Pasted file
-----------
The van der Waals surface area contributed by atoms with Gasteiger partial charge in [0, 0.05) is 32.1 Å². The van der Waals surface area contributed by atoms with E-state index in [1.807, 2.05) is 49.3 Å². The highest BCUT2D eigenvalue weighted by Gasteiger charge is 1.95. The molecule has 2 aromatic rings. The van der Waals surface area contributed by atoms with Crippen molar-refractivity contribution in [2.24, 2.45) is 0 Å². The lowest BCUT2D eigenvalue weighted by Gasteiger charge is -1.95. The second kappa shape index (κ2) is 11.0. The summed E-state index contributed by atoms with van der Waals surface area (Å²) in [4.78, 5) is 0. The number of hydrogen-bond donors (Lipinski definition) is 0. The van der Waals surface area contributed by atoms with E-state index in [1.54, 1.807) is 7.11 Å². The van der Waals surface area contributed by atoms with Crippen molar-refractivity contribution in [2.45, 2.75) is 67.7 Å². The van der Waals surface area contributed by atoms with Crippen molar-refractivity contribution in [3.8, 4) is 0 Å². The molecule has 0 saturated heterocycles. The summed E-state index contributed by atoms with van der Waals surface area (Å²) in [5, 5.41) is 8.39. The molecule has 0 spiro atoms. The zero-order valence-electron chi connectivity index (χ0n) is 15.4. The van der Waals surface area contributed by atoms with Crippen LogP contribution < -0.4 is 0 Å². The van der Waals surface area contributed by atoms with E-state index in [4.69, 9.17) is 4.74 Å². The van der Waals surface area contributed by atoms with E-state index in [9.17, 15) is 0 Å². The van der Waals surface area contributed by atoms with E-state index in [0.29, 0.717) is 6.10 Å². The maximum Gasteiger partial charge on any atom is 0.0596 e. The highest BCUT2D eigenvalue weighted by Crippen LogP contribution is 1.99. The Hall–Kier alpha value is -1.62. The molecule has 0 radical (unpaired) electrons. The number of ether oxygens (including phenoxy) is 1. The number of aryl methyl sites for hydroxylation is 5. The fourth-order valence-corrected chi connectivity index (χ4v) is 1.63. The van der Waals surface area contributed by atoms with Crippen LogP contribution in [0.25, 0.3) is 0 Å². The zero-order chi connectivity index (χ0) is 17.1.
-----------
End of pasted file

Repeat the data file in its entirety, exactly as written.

The van der Waals surface area contributed by atoms with Gasteiger partial charge in [0, 0.05) is 32.1 Å². The van der Waals surface area contributed by atoms with E-state index in [1.807, 2.05) is 49.3 Å². The highest BCUT2D eigenvalue weighted by Gasteiger charge is 1.95. The molecule has 2 aromatic rings. The van der Waals surface area contributed by atoms with Crippen molar-refractivity contribution in [2.24, 2.45) is 0 Å². The lowest BCUT2D eigenvalue weighted by Gasteiger charge is -1.95. The second kappa shape index (κ2) is 11.0. The summed E-state index contributed by atoms with van der Waals surface area (Å²) in [4.78, 5) is 0. The number of hydrogen-bond donors (Lipinski definition) is 0. The van der Waals surface area contributed by atoms with E-state index in [1.54, 1.807) is 7.11 Å². The van der Waals surface area contributed by atoms with Crippen molar-refractivity contribution in [2.45, 2.75) is 67.7 Å². The van der Waals surface area contributed by atoms with Crippen molar-refractivity contribution in [3.8, 4) is 0 Å². The molecule has 0 saturated heterocycles. The summed E-state index contributed by atoms with van der Waals surface area (Å²) in [5, 5.41) is 8.39. The molecule has 0 spiro atoms. The zero-order valence-electron chi connectivity index (χ0n) is 15.4. The van der Waals surface area contributed by atoms with Crippen LogP contribution < -0.4 is 0 Å². The van der Waals surface area contributed by atoms with E-state index in [4.69, 9.17) is 4.74 Å². The van der Waals surface area contributed by atoms with E-state index in [9.17, 15) is 0 Å². The van der Waals surface area contributed by atoms with E-state index in [0.29, 0.717) is 6.10 Å². The maximum Gasteiger partial charge on any atom is 0.0596 e. The highest BCUT2D eigenvalue weighted by Crippen LogP contribution is 1.99. The Hall–Kier alpha value is -1.62. The molecule has 0 radical (unpaired) electrons. The number of ether oxygens (including phenoxy) is 1. The number of aryl methyl sites for hydroxylation is 5. The fourth-order valence-corrected chi connectivity index (χ4v) is 1.63. The van der Waals surface area contributed by atoms with Crippen LogP contribution in [0.25, 0.3) is 0 Å². The zero-order chi connectivity index (χ0) is 17.1.